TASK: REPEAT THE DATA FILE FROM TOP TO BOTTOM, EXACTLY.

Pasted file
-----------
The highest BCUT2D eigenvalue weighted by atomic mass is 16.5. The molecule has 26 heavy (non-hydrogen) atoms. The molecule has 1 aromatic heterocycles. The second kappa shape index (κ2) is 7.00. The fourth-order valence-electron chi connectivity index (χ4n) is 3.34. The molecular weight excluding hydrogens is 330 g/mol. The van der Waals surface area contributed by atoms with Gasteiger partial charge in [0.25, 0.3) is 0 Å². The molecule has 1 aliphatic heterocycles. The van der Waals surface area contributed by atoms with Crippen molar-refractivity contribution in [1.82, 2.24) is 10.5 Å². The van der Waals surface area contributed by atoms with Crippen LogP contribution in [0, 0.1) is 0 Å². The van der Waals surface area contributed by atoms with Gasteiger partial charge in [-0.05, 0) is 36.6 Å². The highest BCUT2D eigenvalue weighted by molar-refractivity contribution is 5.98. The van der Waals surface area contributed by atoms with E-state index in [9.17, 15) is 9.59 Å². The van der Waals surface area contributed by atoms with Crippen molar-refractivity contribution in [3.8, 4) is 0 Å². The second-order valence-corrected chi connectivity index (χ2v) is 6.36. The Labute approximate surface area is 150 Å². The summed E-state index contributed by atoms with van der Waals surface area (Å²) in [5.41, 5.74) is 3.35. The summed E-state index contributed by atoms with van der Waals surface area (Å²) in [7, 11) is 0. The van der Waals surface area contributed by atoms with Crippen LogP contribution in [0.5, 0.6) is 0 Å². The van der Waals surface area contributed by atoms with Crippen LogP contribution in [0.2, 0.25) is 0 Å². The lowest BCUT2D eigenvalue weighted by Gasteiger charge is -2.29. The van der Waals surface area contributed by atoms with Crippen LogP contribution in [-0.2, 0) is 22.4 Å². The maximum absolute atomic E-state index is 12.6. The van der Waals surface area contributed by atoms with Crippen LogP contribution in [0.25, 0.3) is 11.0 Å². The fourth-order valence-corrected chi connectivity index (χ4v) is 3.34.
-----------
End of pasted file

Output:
The highest BCUT2D eigenvalue weighted by atomic mass is 16.5. The molecule has 26 heavy (non-hydrogen) atoms. The molecule has 1 aromatic heterocycles. The second kappa shape index (κ2) is 7.00. The fourth-order valence-electron chi connectivity index (χ4n) is 3.34. The molecular weight excluding hydrogens is 330 g/mol. The van der Waals surface area contributed by atoms with Gasteiger partial charge in [0.25, 0.3) is 0 Å². The molecule has 1 aliphatic heterocycles. The van der Waals surface area contributed by atoms with Crippen molar-refractivity contribution in [1.82, 2.24) is 10.5 Å². The van der Waals surface area contributed by atoms with Crippen LogP contribution in [0, 0.1) is 0 Å². The van der Waals surface area contributed by atoms with Gasteiger partial charge in [-0.05, 0) is 36.6 Å². The highest BCUT2D eigenvalue weighted by molar-refractivity contribution is 5.98. The van der Waals surface area contributed by atoms with E-state index in [9.17, 15) is 9.59 Å². The van der Waals surface area contributed by atoms with Crippen molar-refractivity contribution in [3.8, 4) is 0 Å². The second-order valence-corrected chi connectivity index (χ2v) is 6.36. The Labute approximate surface area is 150 Å². The summed E-state index contributed by atoms with van der Waals surface area (Å²) in [5.41, 5.74) is 3.35. The summed E-state index contributed by atoms with van der Waals surface area (Å²) in [7, 11) is 0. The van der Waals surface area contributed by atoms with Crippen LogP contribution in [0.5, 0.6) is 0 Å². The van der Waals surface area contributed by atoms with Crippen LogP contribution in [0.2, 0.25) is 0 Å². The lowest BCUT2D eigenvalue weighted by Gasteiger charge is -2.29. The van der Waals surface area contributed by atoms with Crippen LogP contribution in [-0.2, 0) is 22.4 Å². The maximum absolute atomic E-state index is 12.6. The van der Waals surface area contributed by atoms with Crippen LogP contribution in [0.25, 0.3) is 11.0 Å². The fourth-order valence-corrected chi connectivity index (χ4v) is 3.34.